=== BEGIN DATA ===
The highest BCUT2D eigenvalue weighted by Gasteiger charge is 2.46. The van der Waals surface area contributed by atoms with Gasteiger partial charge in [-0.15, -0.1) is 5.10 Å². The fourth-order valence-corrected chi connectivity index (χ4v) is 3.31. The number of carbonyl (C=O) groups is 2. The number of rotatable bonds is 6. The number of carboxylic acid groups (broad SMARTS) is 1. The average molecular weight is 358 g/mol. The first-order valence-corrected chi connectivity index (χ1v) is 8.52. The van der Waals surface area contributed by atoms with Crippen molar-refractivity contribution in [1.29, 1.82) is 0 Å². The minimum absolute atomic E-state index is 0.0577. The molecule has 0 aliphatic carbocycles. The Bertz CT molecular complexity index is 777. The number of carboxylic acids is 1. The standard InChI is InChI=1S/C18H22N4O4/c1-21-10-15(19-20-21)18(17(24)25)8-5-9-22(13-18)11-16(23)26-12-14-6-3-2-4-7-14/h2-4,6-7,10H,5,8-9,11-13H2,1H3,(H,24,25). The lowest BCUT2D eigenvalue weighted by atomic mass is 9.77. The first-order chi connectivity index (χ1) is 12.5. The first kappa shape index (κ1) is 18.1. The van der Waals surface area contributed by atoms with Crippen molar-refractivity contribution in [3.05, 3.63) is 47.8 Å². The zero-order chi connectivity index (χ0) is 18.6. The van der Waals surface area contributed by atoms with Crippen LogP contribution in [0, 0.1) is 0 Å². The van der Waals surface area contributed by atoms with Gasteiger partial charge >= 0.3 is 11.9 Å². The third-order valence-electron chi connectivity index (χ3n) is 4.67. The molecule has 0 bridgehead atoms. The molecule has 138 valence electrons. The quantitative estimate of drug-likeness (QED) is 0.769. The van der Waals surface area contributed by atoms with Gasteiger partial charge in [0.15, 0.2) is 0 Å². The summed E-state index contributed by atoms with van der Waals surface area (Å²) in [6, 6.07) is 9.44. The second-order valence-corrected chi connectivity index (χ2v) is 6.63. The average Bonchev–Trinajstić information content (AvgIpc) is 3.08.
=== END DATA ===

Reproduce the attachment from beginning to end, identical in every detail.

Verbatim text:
The highest BCUT2D eigenvalue weighted by Gasteiger charge is 2.46. The van der Waals surface area contributed by atoms with Gasteiger partial charge in [-0.15, -0.1) is 5.10 Å². The fourth-order valence-corrected chi connectivity index (χ4v) is 3.31. The number of carbonyl (C=O) groups is 2. The number of rotatable bonds is 6. The number of carboxylic acid groups (broad SMARTS) is 1. The average molecular weight is 358 g/mol. The first-order valence-corrected chi connectivity index (χ1v) is 8.52. The van der Waals surface area contributed by atoms with Crippen molar-refractivity contribution in [1.29, 1.82) is 0 Å². The minimum absolute atomic E-state index is 0.0577. The molecule has 0 aliphatic carbocycles. The Bertz CT molecular complexity index is 777. The number of carboxylic acids is 1. The standard InChI is InChI=1S/C18H22N4O4/c1-21-10-15(19-20-21)18(17(24)25)8-5-9-22(13-18)11-16(23)26-12-14-6-3-2-4-7-14/h2-4,6-7,10H,5,8-9,11-13H2,1H3,(H,24,25). The lowest BCUT2D eigenvalue weighted by atomic mass is 9.77. The first-order chi connectivity index (χ1) is 12.5. The first kappa shape index (κ1) is 18.1. The van der Waals surface area contributed by atoms with Crippen molar-refractivity contribution in [3.05, 3.63) is 47.8 Å². The zero-order chi connectivity index (χ0) is 18.6. The van der Waals surface area contributed by atoms with Crippen LogP contribution in [0, 0.1) is 0 Å². The van der Waals surface area contributed by atoms with Gasteiger partial charge >= 0.3 is 11.9 Å². The third-order valence-electron chi connectivity index (χ3n) is 4.67. The molecule has 0 bridgehead atoms. The molecule has 138 valence electrons. The quantitative estimate of drug-likeness (QED) is 0.769. The van der Waals surface area contributed by atoms with Gasteiger partial charge in [0.15, 0.2) is 0 Å². The summed E-state index contributed by atoms with van der Waals surface area (Å²) in [6, 6.07) is 9.44. The second-order valence-corrected chi connectivity index (χ2v) is 6.63. The average Bonchev–Trinajstić information content (AvgIpc) is 3.08.